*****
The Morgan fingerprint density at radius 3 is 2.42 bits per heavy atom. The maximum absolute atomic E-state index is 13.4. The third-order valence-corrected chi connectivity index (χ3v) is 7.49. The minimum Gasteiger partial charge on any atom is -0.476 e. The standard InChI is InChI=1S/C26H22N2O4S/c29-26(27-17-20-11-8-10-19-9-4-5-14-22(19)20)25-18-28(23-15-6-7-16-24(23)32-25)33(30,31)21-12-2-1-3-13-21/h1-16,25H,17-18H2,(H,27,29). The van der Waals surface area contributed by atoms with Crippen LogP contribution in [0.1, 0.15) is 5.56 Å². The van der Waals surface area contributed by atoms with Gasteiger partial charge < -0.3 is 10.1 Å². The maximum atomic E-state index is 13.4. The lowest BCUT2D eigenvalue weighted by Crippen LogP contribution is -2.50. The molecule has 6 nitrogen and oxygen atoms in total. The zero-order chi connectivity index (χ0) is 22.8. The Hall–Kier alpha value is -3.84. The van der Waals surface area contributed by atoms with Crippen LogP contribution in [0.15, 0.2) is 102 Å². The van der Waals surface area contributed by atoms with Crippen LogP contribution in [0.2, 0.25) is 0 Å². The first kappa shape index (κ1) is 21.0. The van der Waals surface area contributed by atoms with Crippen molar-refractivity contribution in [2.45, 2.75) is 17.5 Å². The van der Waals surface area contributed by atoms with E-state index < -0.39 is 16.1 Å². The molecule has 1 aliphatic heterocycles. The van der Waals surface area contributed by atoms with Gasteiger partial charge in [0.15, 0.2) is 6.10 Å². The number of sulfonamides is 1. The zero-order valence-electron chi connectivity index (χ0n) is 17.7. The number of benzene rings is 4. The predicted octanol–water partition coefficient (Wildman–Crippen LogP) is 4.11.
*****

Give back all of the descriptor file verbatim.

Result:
The Morgan fingerprint density at radius 3 is 2.42 bits per heavy atom. The maximum absolute atomic E-state index is 13.4. The third-order valence-corrected chi connectivity index (χ3v) is 7.49. The minimum Gasteiger partial charge on any atom is -0.476 e. The standard InChI is InChI=1S/C26H22N2O4S/c29-26(27-17-20-11-8-10-19-9-4-5-14-22(19)20)25-18-28(23-15-6-7-16-24(23)32-25)33(30,31)21-12-2-1-3-13-21/h1-16,25H,17-18H2,(H,27,29). The van der Waals surface area contributed by atoms with Crippen LogP contribution in [0.1, 0.15) is 5.56 Å². The van der Waals surface area contributed by atoms with Gasteiger partial charge < -0.3 is 10.1 Å². The maximum atomic E-state index is 13.4. The lowest BCUT2D eigenvalue weighted by Crippen LogP contribution is -2.50. The molecule has 6 nitrogen and oxygen atoms in total. The zero-order chi connectivity index (χ0) is 22.8. The Hall–Kier alpha value is -3.84. The van der Waals surface area contributed by atoms with Crippen LogP contribution in [0.15, 0.2) is 102 Å². The van der Waals surface area contributed by atoms with Crippen LogP contribution in [0.2, 0.25) is 0 Å². The first kappa shape index (κ1) is 21.0. The van der Waals surface area contributed by atoms with Crippen molar-refractivity contribution in [2.45, 2.75) is 17.5 Å². The van der Waals surface area contributed by atoms with E-state index < -0.39 is 16.1 Å². The molecule has 1 aliphatic heterocycles. The van der Waals surface area contributed by atoms with Gasteiger partial charge in [0.15, 0.2) is 6.10 Å². The number of sulfonamides is 1. The zero-order valence-electron chi connectivity index (χ0n) is 17.7. The number of benzene rings is 4. The predicted octanol–water partition coefficient (Wildman–Crippen LogP) is 4.11.